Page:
While our healthcare professionals must deal with the effects of the causes of ill health, I say that the Government have a responsibility to make a difference and deal with those underlying causes.

My Lords, I join other noble Lords in congratulating my noble friend Lord James of Blackheath on securing this important debate. My noble friend’s knowledge and attention to detail is substantial and very difficult to match. It is incredible that after 10 years of a Labour Government and billions of pounds spent on the NHS, it is facing a financial crisis on an unprecedented scale. How on Earth are medical practitioners supposed to work with uncertainty, cutbacks and ward closures? It is clear that the Government, steered by the Chancellor, have concentrated on processes such as the length of time patients wait for their first treatment rather than on outcomes such as cancer survival rates, whether they are improving and if patients are happy with their treatment.

Year on year since 2002, the NHS has finished each financial year in a worse state than the previous one. PCTs have fared equally badly, and it would appear that the combined deficits of all the NHS organisations are forecast to reach £1,318 million. Twinned with that is the fact that since 1997, productivity has fallen by 1.3 per cent each year. As has already been said, the Chancellor’s decision that public sector organisations should adopt a system of financial accounting known as RAB—resource accounting and budgeting—but which he has now reversed, has led NHS trusts which are in deficit in one financial year having not only to face budget reductions in the next financial year but also to repay the deficit of the previous one. That is a ridiculous situation for any trust to find itself in. It has become something of a trademark for this Chancellor and a rod for the back of any incoming one.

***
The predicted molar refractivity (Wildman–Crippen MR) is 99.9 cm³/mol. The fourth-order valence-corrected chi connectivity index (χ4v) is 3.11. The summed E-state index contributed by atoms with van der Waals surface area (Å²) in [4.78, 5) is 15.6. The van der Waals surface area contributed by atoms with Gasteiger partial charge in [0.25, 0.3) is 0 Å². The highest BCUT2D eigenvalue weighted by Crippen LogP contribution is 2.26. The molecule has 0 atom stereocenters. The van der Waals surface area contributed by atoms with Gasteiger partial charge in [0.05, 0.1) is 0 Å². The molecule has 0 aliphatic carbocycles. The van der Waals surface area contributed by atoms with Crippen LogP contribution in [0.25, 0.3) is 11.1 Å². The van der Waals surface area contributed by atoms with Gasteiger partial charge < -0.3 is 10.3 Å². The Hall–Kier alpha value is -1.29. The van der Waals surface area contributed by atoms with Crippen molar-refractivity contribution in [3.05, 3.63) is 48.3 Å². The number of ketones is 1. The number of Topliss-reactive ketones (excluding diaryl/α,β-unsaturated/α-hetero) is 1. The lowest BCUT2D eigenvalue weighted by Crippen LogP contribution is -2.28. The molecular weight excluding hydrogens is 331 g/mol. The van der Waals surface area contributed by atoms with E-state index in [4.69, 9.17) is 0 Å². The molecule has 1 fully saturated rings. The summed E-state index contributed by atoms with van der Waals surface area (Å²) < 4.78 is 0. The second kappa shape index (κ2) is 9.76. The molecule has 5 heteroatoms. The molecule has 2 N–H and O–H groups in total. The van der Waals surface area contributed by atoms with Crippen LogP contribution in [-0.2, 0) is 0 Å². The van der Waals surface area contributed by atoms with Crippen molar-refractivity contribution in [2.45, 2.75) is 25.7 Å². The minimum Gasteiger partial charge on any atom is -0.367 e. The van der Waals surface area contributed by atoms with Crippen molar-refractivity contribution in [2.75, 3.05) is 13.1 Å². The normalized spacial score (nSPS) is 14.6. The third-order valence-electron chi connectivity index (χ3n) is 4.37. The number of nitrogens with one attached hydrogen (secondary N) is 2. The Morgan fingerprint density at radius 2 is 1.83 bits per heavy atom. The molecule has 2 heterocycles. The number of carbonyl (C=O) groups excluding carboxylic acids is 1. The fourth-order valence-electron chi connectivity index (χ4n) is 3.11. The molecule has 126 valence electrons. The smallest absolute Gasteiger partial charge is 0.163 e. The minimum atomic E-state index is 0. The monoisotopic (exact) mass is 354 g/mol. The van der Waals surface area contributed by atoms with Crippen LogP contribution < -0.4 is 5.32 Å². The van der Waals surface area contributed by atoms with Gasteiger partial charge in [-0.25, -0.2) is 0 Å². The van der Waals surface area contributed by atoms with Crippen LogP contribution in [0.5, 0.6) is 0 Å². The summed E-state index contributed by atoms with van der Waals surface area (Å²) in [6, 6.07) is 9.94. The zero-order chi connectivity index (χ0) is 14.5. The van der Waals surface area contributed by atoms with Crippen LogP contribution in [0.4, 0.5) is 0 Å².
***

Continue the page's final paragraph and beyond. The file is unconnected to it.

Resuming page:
The Government have top-sliced allocations to PCTs in order to create a central reserve. This has left trusts with £1.1 billion less for their budgets. It is therefore hardly surprising that many members of the Government are openly campaigning against government policies—for example, Labour Party chairman Hazel Blears in her Salford constituency and Tessa Jowell in her south London constituency.

The NHS has been reorganised nine times under Labour. Each reorganisation has cost millions of pounds. The Department of Health’s own chief economist has recommended that workforce targets now be abandoned. The more one digs, the more incredible the figures appear. The NHS has 175,646 beds and decreasing, while it has 264,012 administrators. Just imagine the cost to the service of these extra people. If that is not bad enough, look at the Government's use of the private sector through the independent sector treatment centre programme. The Government have committed to paying for treatments at prices well over 11 per cent above the NHS cost.

I live in the city of Leicester, where the Secretary of State for Health is our constituency MP. I assure your Lordships that feelings are running high among both NHS staff and the public, who see budget deficits and ward closures as a direct cut to their services. Hundreds of staff at the three Leicester hospitals have signed petitions to halt cuts in jobs at the hospitals, where 900 jobs are under threat with wider implications of more job cuts each year over the next 10 years. The Secretary of State’s response was to say that the cuts were not for financial reasons but a result of listening to staff and patients. Can the Minister ask the Secretary of State which staff and what patients she spoke to? If it was a proper consultation, are the papers available for public reading?

In Leicester, we have seen closures of mental health wards, and two hospital wards are also being closed. The closure of the mental health wards, which operated at almost 100 per cent occupancy, is a worrying sign to patients, particularly the elderly—who suffer from dementia and other age-related mental health issues—that they will now have to seek treatment elsewhere. While hospital wards are closed and bed numbers reduced in cities such as Leicester where there is an ageing population, can the Minister give the House proper assurances that social care budgets will be fully funded to meet the demands of patient care in the community? It is really worrying. As someone with a business in the healthcare sector—for which I declare an interest—my experience has been that social care budgets are unacceptably under-funded, especially with increasing demands of social and primary care taking place in the community.